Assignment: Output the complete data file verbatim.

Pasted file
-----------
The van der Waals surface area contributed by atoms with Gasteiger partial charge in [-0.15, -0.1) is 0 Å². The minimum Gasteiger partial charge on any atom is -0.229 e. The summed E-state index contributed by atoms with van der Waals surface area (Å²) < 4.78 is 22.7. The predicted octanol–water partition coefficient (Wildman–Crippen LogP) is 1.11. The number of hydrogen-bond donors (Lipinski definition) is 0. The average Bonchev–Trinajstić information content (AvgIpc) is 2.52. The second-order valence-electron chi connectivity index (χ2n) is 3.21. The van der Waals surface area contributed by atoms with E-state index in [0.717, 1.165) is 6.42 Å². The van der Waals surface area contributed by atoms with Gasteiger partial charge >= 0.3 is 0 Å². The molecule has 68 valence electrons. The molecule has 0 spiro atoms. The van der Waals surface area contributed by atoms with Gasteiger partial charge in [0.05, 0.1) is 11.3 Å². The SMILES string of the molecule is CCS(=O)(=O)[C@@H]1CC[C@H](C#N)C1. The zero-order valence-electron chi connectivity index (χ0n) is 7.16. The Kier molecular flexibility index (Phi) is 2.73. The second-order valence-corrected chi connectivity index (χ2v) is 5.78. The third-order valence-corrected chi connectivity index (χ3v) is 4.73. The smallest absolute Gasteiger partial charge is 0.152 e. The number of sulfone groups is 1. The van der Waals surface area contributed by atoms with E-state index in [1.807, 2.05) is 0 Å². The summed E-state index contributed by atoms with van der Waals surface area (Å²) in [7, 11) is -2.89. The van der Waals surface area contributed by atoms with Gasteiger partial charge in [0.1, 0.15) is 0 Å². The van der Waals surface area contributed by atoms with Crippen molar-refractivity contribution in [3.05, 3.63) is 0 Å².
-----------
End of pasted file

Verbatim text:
The van der Waals surface area contributed by atoms with Gasteiger partial charge in [-0.15, -0.1) is 0 Å². The minimum Gasteiger partial charge on any atom is -0.229 e. The summed E-state index contributed by atoms with van der Waals surface area (Å²) < 4.78 is 22.7. The predicted octanol–water partition coefficient (Wildman–Crippen LogP) is 1.11. The number of hydrogen-bond donors (Lipinski definition) is 0. The average Bonchev–Trinajstić information content (AvgIpc) is 2.52. The second-order valence-electron chi connectivity index (χ2n) is 3.21. The van der Waals surface area contributed by atoms with E-state index in [0.717, 1.165) is 6.42 Å². The van der Waals surface area contributed by atoms with Gasteiger partial charge >= 0.3 is 0 Å². The molecule has 68 valence electrons. The molecule has 0 spiro atoms. The van der Waals surface area contributed by atoms with Gasteiger partial charge in [0.05, 0.1) is 11.3 Å². The SMILES string of the molecule is CCS(=O)(=O)[C@@H]1CC[C@H](C#N)C1. The zero-order valence-electron chi connectivity index (χ0n) is 7.16. The Kier molecular flexibility index (Phi) is 2.73. The second-order valence-corrected chi connectivity index (χ2v) is 5.78. The third-order valence-corrected chi connectivity index (χ3v) is 4.73. The smallest absolute Gasteiger partial charge is 0.152 e. The number of sulfone groups is 1. The van der Waals surface area contributed by atoms with E-state index in [1.807, 2.05) is 0 Å². The summed E-state index contributed by atoms with van der Waals surface area (Å²) in [7, 11) is -2.89. The van der Waals surface area contributed by atoms with Gasteiger partial charge in [0.1, 0.15) is 0 Å². The van der Waals surface area contributed by atoms with Crippen molar-refractivity contribution in [3.05, 3.63) is 0 Å².